“I am interested in long-term solutions humane to manage our horse populations. Our land is precious to the Navajo people as are all the horses on the Navajo Nation. Horses are sacred animals to us. I am thankful we can partner with agencies that have resources to help us find real long-term solutions,” President Shelly said.
President Shelly added that the Navajo Nation Division of Natural Resources and the Navajo Department of Agriculture will cooperate with Gov. Richardson and the Foundation to Protect New Mexico Wildlife.
“I look forward to getting to work partnering with President Shelly and the Navajo Nation to help find and develop policies that are not only humane, but offer long-term solutions to managing the Navajo Nation’s horse population,” Governor Richardson added. “I hope that federal agencies, such as the Bureau of Land Management and the Department of Agriculture, as well as horse advocacy groups will also support our efforts with funding.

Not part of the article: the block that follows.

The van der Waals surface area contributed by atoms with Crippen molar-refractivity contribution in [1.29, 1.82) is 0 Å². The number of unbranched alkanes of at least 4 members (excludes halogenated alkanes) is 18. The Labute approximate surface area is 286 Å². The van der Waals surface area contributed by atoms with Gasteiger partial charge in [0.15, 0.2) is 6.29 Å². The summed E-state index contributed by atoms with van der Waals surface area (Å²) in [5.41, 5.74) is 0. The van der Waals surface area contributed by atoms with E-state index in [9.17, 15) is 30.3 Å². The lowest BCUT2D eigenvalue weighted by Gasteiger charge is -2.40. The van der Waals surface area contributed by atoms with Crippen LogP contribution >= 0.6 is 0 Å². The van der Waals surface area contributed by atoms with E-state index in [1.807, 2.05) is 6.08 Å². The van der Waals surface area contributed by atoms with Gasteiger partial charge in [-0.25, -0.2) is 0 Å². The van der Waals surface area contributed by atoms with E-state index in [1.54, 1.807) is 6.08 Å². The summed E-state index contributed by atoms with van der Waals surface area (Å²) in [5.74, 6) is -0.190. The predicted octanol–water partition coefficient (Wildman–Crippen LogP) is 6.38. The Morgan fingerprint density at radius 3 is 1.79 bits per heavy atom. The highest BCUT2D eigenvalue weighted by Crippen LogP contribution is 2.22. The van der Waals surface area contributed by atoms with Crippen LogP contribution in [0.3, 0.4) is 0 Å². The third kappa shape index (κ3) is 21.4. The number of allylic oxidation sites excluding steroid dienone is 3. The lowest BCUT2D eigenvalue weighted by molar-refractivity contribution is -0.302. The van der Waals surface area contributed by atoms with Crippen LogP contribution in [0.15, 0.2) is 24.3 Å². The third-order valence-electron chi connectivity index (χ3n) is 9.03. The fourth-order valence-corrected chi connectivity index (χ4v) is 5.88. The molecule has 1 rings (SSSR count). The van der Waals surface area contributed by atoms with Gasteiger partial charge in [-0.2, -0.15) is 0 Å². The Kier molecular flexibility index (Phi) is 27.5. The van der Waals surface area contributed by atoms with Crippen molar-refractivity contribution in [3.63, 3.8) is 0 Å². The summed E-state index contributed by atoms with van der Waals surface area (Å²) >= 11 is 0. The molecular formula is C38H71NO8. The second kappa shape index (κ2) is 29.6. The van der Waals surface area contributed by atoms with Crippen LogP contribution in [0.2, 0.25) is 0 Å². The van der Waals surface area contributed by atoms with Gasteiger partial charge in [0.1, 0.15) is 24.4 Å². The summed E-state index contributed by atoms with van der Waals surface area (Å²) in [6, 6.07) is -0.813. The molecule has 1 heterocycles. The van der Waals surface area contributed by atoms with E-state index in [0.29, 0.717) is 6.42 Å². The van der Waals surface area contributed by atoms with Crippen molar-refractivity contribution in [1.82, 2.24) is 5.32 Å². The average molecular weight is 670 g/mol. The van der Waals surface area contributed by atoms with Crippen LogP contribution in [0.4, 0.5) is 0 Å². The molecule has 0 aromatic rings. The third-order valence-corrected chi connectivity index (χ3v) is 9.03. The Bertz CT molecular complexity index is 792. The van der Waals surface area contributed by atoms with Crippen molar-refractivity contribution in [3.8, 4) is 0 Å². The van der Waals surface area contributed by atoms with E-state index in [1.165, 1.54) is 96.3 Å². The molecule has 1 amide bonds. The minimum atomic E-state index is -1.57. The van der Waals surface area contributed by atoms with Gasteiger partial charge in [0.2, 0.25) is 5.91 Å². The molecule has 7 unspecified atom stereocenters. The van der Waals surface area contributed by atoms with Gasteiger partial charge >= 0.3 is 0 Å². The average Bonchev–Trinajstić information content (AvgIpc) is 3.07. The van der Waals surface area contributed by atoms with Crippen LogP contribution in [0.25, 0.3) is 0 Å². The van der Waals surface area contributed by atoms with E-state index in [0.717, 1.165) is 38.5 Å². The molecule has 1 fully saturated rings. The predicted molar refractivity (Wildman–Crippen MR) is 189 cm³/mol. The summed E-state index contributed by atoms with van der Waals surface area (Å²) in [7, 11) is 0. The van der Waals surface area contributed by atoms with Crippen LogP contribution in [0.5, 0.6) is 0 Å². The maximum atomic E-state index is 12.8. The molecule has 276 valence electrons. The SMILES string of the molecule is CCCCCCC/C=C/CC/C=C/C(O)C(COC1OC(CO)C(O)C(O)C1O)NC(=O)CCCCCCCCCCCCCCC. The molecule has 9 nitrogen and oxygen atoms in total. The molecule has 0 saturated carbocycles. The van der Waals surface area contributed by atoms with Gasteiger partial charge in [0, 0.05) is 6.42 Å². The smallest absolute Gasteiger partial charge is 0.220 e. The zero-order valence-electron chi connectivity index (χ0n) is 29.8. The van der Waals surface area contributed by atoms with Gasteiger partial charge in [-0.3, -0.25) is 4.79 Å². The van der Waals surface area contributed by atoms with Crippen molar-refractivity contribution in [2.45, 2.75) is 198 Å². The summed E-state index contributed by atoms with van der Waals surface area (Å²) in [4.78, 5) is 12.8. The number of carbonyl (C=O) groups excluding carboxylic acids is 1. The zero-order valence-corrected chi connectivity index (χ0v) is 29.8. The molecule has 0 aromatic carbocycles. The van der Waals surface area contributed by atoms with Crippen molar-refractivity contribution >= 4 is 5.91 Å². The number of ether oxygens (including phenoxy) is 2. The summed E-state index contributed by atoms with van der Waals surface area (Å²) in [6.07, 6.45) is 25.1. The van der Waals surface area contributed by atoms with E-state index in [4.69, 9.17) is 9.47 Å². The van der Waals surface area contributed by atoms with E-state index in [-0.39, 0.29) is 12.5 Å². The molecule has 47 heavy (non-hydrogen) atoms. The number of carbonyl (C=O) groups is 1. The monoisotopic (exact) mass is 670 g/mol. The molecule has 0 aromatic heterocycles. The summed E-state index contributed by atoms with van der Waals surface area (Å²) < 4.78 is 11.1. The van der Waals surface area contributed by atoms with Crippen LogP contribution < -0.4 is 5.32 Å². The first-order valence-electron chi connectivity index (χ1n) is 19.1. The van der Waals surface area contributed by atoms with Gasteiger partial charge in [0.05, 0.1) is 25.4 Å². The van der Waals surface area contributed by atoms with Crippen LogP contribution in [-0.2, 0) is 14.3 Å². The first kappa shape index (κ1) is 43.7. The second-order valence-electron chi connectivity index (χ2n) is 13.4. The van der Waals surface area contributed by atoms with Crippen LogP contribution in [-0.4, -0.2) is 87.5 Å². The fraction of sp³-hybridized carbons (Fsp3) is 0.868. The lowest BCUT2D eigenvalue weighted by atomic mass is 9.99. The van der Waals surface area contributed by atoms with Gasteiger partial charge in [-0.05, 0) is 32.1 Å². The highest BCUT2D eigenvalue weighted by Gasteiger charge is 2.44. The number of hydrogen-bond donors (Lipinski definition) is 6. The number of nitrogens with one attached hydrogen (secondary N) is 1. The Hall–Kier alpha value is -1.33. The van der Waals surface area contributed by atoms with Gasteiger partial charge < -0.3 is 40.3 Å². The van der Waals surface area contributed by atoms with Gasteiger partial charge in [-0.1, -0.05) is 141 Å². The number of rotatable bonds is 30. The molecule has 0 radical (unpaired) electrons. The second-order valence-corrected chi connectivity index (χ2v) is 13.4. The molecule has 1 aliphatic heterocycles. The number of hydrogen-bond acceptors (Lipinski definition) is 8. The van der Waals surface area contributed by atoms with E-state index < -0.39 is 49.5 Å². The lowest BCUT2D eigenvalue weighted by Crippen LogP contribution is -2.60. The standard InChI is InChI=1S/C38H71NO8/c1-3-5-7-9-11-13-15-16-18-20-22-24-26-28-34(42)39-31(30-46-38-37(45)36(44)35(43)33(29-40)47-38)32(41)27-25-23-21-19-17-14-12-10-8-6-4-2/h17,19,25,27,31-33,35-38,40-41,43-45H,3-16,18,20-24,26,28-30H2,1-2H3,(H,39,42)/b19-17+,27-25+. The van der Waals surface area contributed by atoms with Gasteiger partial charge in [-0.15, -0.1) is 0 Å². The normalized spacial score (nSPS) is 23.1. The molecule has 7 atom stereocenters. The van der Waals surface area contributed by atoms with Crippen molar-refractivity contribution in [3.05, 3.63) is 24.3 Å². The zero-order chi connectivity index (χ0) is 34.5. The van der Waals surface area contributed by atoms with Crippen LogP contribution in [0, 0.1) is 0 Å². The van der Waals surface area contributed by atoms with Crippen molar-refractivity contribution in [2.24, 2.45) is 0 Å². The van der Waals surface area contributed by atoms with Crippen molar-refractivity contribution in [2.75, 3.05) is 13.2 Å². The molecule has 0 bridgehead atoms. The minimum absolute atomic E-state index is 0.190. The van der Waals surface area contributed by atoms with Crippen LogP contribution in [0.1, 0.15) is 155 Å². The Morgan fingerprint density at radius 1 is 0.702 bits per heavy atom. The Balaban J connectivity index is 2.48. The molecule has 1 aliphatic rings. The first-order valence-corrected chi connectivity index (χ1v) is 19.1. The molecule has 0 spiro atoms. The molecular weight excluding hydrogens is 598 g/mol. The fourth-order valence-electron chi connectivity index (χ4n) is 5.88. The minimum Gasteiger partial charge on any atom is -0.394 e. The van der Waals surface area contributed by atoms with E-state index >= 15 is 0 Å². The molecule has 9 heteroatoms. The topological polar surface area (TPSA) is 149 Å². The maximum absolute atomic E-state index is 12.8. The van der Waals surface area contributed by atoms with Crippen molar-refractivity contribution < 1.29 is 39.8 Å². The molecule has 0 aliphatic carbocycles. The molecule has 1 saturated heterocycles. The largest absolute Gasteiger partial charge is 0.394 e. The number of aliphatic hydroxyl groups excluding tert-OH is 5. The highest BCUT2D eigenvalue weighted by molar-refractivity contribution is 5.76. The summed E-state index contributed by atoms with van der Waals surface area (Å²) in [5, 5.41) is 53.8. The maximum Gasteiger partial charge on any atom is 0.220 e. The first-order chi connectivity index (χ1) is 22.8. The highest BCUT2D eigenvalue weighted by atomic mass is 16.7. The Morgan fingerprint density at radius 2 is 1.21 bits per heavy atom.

The MOU is expected to be signed within two weeks.
Under pressure by animal welfare groups and many of his own people, the president of the Navajo Nation, Ben Shelly, has reversed his stance on horse slaughtering, saying he will no longer support it and will order the temporary suspension of the roundups of feral horses on the reservation.
The agreement, brokered by Bill Richardson, the former governor of New Mexico, is scheduled to be announced on Tuesday. One of its key provisions is to pressure the federal government to do more to help the Navajos handle the tens of thousands of horses that roam freely on their land. Mr. Shelly has estimated that feral horses cost the Navajos $200,000 a year in damage to property and range.